How did Cornelius Gurlitt, who vowed never to let his paintings go willingly, end up cutting a deal with Germany that will see pieces of his Nazi-era art stash returned to their rightful owners? As the Wall Street Journal reveals, it's a story "filled with legal maneuvering, delicate negotiations, and personal appeals." When Gurlitt's story first broke, Germany came under intense pressure to fulfill the Washington Principles, requiring it to compensate victims of Nazi thefts. But as the country—now beyond the 30-year statute of limitations—couldn't force Gurlitt to return any stolen works, the case was looking bleak.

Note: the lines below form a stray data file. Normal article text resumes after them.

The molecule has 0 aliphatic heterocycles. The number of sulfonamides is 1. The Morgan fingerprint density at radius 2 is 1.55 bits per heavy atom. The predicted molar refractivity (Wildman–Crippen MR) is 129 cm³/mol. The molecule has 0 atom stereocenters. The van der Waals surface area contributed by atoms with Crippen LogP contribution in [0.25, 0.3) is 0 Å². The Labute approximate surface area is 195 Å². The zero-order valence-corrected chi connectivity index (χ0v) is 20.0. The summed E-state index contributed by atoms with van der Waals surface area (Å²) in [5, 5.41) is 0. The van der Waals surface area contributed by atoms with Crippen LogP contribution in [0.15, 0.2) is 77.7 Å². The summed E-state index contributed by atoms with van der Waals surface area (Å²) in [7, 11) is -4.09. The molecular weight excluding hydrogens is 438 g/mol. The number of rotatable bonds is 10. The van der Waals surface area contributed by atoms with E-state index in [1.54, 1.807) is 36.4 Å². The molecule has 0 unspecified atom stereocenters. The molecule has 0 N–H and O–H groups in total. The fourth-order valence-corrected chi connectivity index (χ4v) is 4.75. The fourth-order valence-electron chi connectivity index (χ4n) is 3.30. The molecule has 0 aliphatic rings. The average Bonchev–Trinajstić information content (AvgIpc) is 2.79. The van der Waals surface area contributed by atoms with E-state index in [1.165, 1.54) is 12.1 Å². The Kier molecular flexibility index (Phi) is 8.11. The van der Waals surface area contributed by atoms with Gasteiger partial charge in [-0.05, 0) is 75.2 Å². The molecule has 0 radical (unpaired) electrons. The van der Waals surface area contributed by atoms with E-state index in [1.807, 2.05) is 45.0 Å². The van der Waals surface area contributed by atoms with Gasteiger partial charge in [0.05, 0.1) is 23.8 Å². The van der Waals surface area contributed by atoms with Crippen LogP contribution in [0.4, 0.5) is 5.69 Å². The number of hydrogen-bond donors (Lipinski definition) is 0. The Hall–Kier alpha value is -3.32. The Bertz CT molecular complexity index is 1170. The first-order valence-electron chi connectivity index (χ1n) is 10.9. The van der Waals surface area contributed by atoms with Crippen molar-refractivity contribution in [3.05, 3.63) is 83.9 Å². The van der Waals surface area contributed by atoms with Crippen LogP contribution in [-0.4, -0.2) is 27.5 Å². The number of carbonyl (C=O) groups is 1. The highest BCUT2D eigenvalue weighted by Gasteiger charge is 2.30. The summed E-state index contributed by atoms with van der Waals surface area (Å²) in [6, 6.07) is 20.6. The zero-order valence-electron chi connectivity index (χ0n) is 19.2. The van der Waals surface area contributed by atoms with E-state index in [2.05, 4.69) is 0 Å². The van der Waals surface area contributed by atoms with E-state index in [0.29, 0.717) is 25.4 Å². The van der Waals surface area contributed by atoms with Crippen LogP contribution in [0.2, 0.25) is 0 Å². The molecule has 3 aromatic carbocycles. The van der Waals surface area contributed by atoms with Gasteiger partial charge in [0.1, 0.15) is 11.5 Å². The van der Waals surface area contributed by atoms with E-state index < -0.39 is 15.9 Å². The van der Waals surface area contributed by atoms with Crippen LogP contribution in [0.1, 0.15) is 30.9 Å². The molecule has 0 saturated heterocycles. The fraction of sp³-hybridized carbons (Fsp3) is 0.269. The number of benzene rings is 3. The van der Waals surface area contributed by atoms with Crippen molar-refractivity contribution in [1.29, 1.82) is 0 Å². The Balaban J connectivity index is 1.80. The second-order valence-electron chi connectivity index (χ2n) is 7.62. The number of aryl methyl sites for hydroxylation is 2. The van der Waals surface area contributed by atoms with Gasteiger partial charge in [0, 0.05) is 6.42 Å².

But nearly two years after he last saw his art (on March 1, 2012) and with his health failing, Gurlitt began to have a change of heart. He wanted to clear his and his father's names and see his beloved art again. And in December, a government official gave him a possible out: transfer his collection to a German foundation that would ferry any stolen works back to their owners and eventually install the rest in a museum. An agreement along those lines was reached in April, and Gurlitt was to have any "unproblematic" pieces returned without delay—though they still sit in a government warehouse. But when Gurlitt died earlier this month, his will, signed from his hospital bed in January, struck a blow to his homeland: It bestowed his entire estate not to a German museum, but a Swiss one he had no personal ties to; a former acquaintance is said to be a significant patron of it.